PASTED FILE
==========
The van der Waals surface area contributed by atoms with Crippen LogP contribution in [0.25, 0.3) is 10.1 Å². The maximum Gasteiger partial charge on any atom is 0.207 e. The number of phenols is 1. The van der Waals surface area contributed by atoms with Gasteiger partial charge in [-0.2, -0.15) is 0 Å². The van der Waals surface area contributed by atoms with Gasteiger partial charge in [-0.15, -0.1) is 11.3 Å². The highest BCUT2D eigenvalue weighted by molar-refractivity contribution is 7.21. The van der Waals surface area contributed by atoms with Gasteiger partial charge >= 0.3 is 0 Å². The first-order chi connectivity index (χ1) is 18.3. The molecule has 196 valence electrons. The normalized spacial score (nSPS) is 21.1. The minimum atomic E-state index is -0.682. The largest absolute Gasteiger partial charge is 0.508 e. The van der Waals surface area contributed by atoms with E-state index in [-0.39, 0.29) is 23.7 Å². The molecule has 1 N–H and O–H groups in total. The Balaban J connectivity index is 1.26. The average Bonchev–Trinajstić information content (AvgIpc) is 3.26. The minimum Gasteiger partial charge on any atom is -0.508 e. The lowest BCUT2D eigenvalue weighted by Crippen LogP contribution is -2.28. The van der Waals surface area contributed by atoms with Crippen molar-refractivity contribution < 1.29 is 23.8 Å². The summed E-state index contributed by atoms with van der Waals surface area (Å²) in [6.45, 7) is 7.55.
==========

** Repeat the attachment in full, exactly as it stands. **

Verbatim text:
The van der Waals surface area contributed by atoms with Crippen LogP contribution in [0.25, 0.3) is 10.1 Å². The maximum Gasteiger partial charge on any atom is 0.207 e. The number of phenols is 1. The van der Waals surface area contributed by atoms with Gasteiger partial charge in [-0.2, -0.15) is 0 Å². The van der Waals surface area contributed by atoms with Gasteiger partial charge in [-0.15, -0.1) is 11.3 Å². The highest BCUT2D eigenvalue weighted by molar-refractivity contribution is 7.21. The van der Waals surface area contributed by atoms with Gasteiger partial charge >= 0.3 is 0 Å². The first-order chi connectivity index (χ1) is 18.3. The molecule has 196 valence electrons. The normalized spacial score (nSPS) is 21.1. The minimum atomic E-state index is -0.682. The largest absolute Gasteiger partial charge is 0.508 e. The van der Waals surface area contributed by atoms with E-state index in [-0.39, 0.29) is 23.7 Å². The molecule has 1 N–H and O–H groups in total. The Balaban J connectivity index is 1.26. The average Bonchev–Trinajstić information content (AvgIpc) is 3.26. The minimum Gasteiger partial charge on any atom is -0.508 e. The lowest BCUT2D eigenvalue weighted by Crippen LogP contribution is -2.28. The van der Waals surface area contributed by atoms with Crippen molar-refractivity contribution < 1.29 is 23.8 Å². The summed E-state index contributed by atoms with van der Waals surface area (Å²) in [6.45, 7) is 7.55.